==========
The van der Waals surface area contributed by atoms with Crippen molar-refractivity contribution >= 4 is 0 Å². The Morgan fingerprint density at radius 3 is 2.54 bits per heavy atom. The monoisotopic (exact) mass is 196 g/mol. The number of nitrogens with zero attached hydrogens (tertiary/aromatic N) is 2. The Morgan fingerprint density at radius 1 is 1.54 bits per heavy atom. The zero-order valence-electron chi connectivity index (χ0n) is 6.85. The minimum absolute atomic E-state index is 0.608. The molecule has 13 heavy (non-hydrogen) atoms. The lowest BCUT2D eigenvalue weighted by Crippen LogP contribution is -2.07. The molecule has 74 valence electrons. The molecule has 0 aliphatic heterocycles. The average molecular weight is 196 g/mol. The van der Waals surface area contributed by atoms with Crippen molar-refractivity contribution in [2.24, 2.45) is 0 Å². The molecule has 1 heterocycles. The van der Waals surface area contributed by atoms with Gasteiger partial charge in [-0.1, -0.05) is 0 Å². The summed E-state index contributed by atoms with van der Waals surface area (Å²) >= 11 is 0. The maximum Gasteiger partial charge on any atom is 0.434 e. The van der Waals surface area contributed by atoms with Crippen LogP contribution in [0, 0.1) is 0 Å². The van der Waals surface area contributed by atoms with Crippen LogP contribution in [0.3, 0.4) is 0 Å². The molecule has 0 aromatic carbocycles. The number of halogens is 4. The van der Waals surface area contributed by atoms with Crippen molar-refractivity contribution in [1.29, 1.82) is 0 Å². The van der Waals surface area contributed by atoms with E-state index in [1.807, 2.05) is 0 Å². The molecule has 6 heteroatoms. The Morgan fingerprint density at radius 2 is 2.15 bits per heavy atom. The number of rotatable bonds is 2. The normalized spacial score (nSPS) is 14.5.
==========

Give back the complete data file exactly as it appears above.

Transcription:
The van der Waals surface area contributed by atoms with Crippen molar-refractivity contribution >= 4 is 0 Å². The Morgan fingerprint density at radius 3 is 2.54 bits per heavy atom. The monoisotopic (exact) mass is 196 g/mol. The number of nitrogens with zero attached hydrogens (tertiary/aromatic N) is 2. The Morgan fingerprint density at radius 1 is 1.54 bits per heavy atom. The zero-order valence-electron chi connectivity index (χ0n) is 6.85. The minimum absolute atomic E-state index is 0.608. The molecule has 13 heavy (non-hydrogen) atoms. The lowest BCUT2D eigenvalue weighted by Crippen LogP contribution is -2.07. The molecule has 74 valence electrons. The molecule has 0 aliphatic heterocycles. The average molecular weight is 196 g/mol. The van der Waals surface area contributed by atoms with Crippen molar-refractivity contribution in [2.24, 2.45) is 0 Å². The molecule has 1 heterocycles. The van der Waals surface area contributed by atoms with Gasteiger partial charge in [-0.1, -0.05) is 0 Å². The summed E-state index contributed by atoms with van der Waals surface area (Å²) >= 11 is 0. The maximum Gasteiger partial charge on any atom is 0.434 e. The van der Waals surface area contributed by atoms with Crippen LogP contribution in [0, 0.1) is 0 Å². The van der Waals surface area contributed by atoms with Crippen LogP contribution in [0.3, 0.4) is 0 Å². The molecule has 0 aromatic carbocycles. The number of halogens is 4. The van der Waals surface area contributed by atoms with Crippen molar-refractivity contribution in [1.29, 1.82) is 0 Å². The van der Waals surface area contributed by atoms with E-state index in [1.807, 2.05) is 0 Å². The molecule has 6 heteroatoms. The Morgan fingerprint density at radius 2 is 2.15 bits per heavy atom. The number of rotatable bonds is 2. The normalized spacial score (nSPS) is 14.5.